Acclaim and prestigious honors for Charpentier and Doudna have been abundant because of CRISPR. In addition to the Janssen Award, they shared the 2015 Breakthrough Prize in Life Sciences, the 2015 Gruber Prize in Genetics, and the 2016 Canada Gairdner International Award (along with Feng Zhang), among many others. Charpentier received the Leibniz Prize of the German Research Foundation in 2016 and was elected as a member of the Royal Swedish Academy of Sciences. (Doudna is also a member of the National Academy of Sciences, but she was elected to that body in 2002 on the strength of her ribozyme structural work.) Charpentier and Doudna are widely regarded as likely recipients of a Nobel Prize in the near future.
Today, in her Berlin laboratory as a director at the Max Planck Institute for Infection Biology, Charpentier continues to study bacterial CRISPR systems and to work on further refinements of the gene editing technology that sprang from it. But she has also returned to work on some of the other broad mysteries in biology that have always interested her, such as the interactions between bacteria and their hosts and the molecules that govern that relationship at the genetic and biochemical level.
Doudna, meanwhile, has become extremely involved in the ongoing international discussion about how to apply CRISPR wisely. As she and other scientists have warned, enthusiasm for the technique should not blind anyone to the risks of unintended consequences. Treating genetic conditions in ailing body tissues like muscle sounds sensible; the almost irresistible temptation to alter human embryos or germline tissues for disease prevention in future generations should not be indulged lightly. Ethicists worry about CRISPR being used too casually to “improve” humans by eliminating conditions that are not strictly pathological, and that altered DNA passing on to future generations—a situation that could be a boon or a eugenic nightmare. Ethicists worry about the eugenic nightmares that could come from “improvements” made to the DNA of future generations. Eugenicists worry that benign efforts to eliminate genetic illnesses from the human population permanently could too easily slide into the eugenic nightmare of “improving” humans by deleting traits that are not pathological, merely unpopular.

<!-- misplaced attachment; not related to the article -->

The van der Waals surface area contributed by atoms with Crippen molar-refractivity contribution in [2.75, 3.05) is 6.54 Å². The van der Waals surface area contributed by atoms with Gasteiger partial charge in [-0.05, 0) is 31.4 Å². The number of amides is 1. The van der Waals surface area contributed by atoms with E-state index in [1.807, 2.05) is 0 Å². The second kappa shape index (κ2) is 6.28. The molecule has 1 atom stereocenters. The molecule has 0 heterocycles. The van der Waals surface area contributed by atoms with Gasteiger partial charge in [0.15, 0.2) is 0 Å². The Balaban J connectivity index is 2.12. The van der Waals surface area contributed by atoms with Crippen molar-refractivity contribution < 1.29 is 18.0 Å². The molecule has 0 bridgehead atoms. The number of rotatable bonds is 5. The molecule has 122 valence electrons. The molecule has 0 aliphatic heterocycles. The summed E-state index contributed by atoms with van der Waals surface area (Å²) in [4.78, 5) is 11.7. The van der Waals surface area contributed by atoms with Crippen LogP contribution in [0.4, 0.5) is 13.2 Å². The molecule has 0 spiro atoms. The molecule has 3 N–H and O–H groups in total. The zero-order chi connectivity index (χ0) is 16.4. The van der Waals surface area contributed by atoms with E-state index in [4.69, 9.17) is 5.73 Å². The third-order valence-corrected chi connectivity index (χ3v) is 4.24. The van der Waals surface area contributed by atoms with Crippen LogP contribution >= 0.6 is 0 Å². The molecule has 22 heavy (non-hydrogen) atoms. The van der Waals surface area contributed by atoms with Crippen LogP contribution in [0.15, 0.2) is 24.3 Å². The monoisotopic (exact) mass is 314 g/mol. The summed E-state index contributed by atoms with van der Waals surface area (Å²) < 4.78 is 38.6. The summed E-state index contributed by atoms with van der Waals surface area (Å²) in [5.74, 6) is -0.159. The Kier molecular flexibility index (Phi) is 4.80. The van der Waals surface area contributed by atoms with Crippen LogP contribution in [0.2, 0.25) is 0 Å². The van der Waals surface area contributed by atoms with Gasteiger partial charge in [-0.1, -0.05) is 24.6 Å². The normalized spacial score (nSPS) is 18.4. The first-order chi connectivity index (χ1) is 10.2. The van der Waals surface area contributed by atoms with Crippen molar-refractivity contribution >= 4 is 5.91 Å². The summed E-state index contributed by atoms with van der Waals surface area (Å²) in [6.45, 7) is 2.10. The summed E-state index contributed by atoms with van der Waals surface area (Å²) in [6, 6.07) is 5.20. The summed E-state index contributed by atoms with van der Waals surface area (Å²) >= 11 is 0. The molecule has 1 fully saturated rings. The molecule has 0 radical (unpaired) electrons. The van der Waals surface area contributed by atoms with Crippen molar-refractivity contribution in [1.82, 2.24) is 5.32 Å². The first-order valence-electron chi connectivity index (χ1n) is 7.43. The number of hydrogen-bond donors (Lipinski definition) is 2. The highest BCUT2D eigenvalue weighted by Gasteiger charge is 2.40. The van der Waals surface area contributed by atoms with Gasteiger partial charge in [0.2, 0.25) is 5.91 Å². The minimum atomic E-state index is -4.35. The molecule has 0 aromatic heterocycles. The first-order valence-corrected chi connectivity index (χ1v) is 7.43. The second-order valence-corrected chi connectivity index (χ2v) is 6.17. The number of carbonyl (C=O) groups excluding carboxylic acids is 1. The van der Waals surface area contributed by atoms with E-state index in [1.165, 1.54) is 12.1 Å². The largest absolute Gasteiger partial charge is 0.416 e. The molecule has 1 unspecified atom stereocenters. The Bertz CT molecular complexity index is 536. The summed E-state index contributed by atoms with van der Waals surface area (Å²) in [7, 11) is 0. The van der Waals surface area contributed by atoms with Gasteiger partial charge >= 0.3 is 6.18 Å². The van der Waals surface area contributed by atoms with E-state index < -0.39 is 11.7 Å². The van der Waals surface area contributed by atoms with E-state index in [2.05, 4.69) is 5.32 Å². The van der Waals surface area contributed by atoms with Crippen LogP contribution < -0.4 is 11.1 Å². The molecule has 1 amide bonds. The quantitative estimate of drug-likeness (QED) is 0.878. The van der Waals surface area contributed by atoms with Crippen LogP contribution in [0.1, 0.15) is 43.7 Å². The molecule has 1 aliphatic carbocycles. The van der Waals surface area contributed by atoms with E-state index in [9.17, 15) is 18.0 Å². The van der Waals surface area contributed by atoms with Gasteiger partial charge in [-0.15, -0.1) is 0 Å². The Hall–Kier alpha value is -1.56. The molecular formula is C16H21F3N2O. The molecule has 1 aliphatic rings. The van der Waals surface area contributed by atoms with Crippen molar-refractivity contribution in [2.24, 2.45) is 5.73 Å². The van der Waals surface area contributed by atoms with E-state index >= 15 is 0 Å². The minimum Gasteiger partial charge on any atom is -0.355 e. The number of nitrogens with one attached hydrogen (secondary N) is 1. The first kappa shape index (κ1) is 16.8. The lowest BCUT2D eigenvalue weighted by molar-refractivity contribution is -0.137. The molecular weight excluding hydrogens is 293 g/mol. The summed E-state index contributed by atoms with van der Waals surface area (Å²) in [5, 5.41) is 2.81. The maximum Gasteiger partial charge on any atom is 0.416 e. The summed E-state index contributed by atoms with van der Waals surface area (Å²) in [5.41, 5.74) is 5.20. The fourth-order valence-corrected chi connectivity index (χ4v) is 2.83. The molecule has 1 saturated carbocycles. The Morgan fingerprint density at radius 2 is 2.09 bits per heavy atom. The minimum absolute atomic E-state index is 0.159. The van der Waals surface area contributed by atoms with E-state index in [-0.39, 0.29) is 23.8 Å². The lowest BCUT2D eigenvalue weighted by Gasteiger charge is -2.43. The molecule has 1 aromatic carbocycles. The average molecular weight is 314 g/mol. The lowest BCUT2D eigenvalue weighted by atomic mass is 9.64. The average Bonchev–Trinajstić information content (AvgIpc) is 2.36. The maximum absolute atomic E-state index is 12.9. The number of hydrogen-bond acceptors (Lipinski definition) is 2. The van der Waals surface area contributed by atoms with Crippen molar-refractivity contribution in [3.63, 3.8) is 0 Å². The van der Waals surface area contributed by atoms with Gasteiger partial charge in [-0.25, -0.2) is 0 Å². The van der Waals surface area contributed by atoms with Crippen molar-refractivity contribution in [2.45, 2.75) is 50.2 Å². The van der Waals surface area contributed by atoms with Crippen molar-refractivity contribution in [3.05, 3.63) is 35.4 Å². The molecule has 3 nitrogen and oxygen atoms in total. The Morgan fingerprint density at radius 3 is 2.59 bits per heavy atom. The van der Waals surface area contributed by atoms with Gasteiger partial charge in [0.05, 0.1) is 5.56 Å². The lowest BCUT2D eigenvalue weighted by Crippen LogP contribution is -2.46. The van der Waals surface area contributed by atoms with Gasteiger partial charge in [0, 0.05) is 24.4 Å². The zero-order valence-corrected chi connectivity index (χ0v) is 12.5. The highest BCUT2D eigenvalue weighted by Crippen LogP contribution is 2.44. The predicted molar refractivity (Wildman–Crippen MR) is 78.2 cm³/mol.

For that reason, Doudna has helped to spearhead a movement among scientists to discuss and govern CRISPR technology. In November 2015, an international assembly of them met and over three days worked out a set of accords that declared a temporary, voluntary moratorium on most potential CRISPR experiments on humans. Under the terms of that agreement, experiments on human ova would proceed only if the potential benefits of an experiment greatly exceeded the potential harm, and only on human embryos that had no possibility of being brought to term.
I am excited about the potential for genome engineering to have a positive impact on human life, and on our basic understanding of biological systems,” Doudna wrote in a commentary for Nature in December 2015, adding, “But I also think that today's scientists could be better prepared to think about and shape the societal, ethical and ecological consequences of their work.”